Measured Expectations

The U.S. EPA will begin requiring participants of its mandatory greenhouse gas emissions reporting program to use prescribed methods on April 1. How do these methods differ from the best practices that have been used until now and what changes should producers look out for in the future?
By Kris Bevill | March 16, 2010
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The word "flexible" doesn't necessarily spring to mind when describing U.S. EPA regulations. The agency is known more for its hard-line stance on following the rules, but perhaps that is because EPA rule usually isn't a lead-in for future regulation, as is the case for its greenhouse gas (GHG) emissions reporting rule. The Mandatory Reporting of Greenhouse Gases Rule required all identified participants to begin collecting emissions data using "best available monitoring methods" on Jan. 1. The agency stresses that its goals for this program are to be flexible with reporters while at the same time acquiring the most accurate data available. By early February, most reporters seemed to have a handle on what was expected of them, but it remains to be seen just how flexible the agency really is when it comes to implementing the required reporting procedures.

Starting April 1, participants who have not received an extension must begin using the EPA's required monitoring methods to measure emissions. The EPA plans to analyze the emissions data on an annual basis beginning March 31, 2011, and use it to develop a range of potential Clean Air Act GHG policies and programs. It is vital the agency obtain the most consistent and accurate data possible, which is why it developed the required emissions monitoring methods.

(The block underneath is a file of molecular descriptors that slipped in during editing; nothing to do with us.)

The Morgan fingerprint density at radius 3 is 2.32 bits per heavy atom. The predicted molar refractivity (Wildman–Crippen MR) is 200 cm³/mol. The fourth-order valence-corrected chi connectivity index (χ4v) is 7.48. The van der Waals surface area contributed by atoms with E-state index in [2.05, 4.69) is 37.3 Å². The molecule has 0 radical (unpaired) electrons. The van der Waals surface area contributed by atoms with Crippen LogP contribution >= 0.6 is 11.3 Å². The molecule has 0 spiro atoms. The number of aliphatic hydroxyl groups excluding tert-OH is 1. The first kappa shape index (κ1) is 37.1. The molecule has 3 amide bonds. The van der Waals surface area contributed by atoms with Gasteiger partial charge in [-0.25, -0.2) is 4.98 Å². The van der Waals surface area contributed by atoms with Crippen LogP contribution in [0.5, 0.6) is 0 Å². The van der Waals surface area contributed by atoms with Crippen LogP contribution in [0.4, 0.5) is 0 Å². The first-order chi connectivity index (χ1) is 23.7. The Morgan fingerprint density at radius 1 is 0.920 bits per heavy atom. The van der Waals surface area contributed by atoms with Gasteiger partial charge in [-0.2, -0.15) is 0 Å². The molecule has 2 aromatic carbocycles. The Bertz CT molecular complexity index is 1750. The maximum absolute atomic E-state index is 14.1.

When finalizing its methodologies, the agency considered the short timeframe participants had for compliance as well as existing methodologies available through other emissions reporting programs. "Our view was that we did not need, in most cases, to reinvent the wheel," says Bill Irving, chief of the program integration branch in the EPA's climate change division. "We looked at the purpose of the rule, which was to provide rigorous and accurate information on economy-wide emissions for the development of future policies and programs under the Clean Air Act [and] we noted that we had an accuracy requirement, but also that this was not a cap and trade program or other reduction program. We think the outcome strikes an appropriate balance in terms of accuracy and cost to the reporters. There is not full flexibility with these methodswe do need a base level of accuracy and rigor. But within certain subparts there are choices reflecting the circumstances of different types and sizes of facilities. We think that's a good thing."

Who, What and How